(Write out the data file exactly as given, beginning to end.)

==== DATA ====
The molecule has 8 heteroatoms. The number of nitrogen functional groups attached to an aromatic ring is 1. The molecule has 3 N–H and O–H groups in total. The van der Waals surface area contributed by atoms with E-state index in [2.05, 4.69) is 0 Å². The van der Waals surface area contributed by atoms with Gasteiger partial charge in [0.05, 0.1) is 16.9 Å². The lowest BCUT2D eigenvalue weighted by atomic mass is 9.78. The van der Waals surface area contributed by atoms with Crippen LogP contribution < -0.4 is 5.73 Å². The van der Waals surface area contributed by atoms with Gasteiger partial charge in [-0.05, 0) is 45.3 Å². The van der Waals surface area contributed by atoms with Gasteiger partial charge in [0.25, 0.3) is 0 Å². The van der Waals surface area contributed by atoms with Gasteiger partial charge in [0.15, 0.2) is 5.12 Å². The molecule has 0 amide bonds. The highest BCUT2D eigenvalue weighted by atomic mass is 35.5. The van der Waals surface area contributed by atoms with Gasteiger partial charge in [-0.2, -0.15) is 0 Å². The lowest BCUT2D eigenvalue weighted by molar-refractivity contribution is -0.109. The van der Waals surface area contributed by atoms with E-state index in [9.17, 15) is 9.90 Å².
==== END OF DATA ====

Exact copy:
The molecule has 8 heteroatoms. The number of nitrogen functional groups attached to an aromatic ring is 1. The molecule has 3 N–H and O–H groups in total. The van der Waals surface area contributed by atoms with E-state index in [2.05, 4.69) is 0 Å². The van der Waals surface area contributed by atoms with Gasteiger partial charge in [0.05, 0.1) is 16.9 Å². The lowest BCUT2D eigenvalue weighted by atomic mass is 9.78. The van der Waals surface area contributed by atoms with Crippen LogP contribution < -0.4 is 5.73 Å². The van der Waals surface area contributed by atoms with Gasteiger partial charge in [-0.05, 0) is 45.3 Å². The van der Waals surface area contributed by atoms with Gasteiger partial charge in [0.25, 0.3) is 0 Å². The van der Waals surface area contributed by atoms with Gasteiger partial charge in [0.15, 0.2) is 5.12 Å². The molecule has 0 amide bonds. The highest BCUT2D eigenvalue weighted by atomic mass is 35.5. The van der Waals surface area contributed by atoms with Gasteiger partial charge in [-0.2, -0.15) is 0 Å². The lowest BCUT2D eigenvalue weighted by molar-refractivity contribution is -0.109. The van der Waals surface area contributed by atoms with E-state index in [9.17, 15) is 9.90 Å².